The title of this post is a pithy little quote from the Commentary on Jude written by Puritan Thomas Manton (1620-1677), and it is a good work for Calvinists. Here is what it all means:
In good Puritan fashion, Manton spends about 60 pages on just verse 1 of Jude, with a good discussion of the doctrine of Perseverance of the Saints. Just as modern writers do when discussing this issue, he felt compelled to answer some of the questions raised by those who object to this doctrine, such as Bible passages that seem to speak of believers losing their salvation, and how this doctrine would lead to licentiousness. When making application, Manton writes that those of us who hold to this doctrine should live godly lives, for God does not only give us eternal life, but also a love for Him. We are Christians; so, live like one. Then he gets to the quote: "When our religious course is interrupted, and we give way to sin and folly, that is a seeming to come short, and so you bring a scandal upon the love of God, as if it were changeable; upon the merit of Christ, as if it were not a perfect merit. Scandalous professors make Arminians; in an age of defection, no wander if men plead for the apostasy of the saints."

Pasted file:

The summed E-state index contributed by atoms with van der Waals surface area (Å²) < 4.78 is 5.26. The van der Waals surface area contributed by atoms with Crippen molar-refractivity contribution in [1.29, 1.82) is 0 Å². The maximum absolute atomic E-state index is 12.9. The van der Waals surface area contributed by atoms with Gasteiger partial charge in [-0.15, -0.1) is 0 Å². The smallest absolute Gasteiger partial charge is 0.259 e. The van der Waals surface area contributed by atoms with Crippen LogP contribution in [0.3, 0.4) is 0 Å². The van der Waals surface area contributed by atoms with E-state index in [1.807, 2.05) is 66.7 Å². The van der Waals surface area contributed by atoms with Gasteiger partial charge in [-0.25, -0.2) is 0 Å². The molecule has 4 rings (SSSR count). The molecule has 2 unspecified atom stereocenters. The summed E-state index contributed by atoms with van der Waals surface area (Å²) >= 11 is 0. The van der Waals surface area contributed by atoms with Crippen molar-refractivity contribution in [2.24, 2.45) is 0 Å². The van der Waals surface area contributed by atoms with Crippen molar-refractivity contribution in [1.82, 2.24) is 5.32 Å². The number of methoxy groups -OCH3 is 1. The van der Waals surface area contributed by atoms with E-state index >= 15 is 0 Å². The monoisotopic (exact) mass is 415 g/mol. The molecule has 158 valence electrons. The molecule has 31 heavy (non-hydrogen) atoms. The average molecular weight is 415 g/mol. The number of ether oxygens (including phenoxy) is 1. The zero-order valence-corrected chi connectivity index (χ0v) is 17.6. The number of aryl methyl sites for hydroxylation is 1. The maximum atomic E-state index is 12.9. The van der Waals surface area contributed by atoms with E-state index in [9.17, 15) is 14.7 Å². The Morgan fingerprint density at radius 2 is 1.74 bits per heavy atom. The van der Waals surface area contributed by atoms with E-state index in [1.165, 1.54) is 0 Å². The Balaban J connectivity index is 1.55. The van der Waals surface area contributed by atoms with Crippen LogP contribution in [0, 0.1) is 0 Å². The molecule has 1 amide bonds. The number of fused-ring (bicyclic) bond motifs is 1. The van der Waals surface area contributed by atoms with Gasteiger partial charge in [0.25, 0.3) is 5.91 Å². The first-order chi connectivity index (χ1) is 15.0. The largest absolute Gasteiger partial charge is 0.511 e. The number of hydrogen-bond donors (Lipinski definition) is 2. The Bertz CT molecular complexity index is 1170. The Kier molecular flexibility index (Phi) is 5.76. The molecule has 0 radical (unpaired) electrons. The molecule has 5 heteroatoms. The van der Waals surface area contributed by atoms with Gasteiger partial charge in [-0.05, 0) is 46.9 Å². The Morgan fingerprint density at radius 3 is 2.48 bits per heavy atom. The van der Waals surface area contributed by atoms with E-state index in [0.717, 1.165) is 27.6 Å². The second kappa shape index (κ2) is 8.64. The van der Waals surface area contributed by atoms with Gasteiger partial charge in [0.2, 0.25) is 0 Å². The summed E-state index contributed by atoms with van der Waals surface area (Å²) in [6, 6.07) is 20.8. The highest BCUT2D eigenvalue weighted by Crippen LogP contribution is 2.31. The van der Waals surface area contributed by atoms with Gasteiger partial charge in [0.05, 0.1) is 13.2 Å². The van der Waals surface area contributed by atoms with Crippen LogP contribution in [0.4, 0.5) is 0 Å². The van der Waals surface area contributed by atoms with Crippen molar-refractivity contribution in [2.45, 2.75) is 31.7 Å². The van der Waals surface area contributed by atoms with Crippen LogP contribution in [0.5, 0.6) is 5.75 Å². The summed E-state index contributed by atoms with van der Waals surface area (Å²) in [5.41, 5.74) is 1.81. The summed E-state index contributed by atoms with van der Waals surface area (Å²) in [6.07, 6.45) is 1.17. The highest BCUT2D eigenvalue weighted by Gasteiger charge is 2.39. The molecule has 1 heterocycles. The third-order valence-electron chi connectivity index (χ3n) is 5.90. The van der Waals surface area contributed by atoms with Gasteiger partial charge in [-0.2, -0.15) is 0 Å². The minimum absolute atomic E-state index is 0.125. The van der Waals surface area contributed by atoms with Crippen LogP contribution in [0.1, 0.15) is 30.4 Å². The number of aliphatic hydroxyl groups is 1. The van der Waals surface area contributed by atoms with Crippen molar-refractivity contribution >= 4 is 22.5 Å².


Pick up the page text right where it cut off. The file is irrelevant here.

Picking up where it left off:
In other words, when you profess Christ but live sinfully, you give weight to the argument than men can lose their salvation. If you don't want people to become Arminians, don't give them a good reason to with your life. Live what you believe. Good advice for me, and I am sure, for all of us.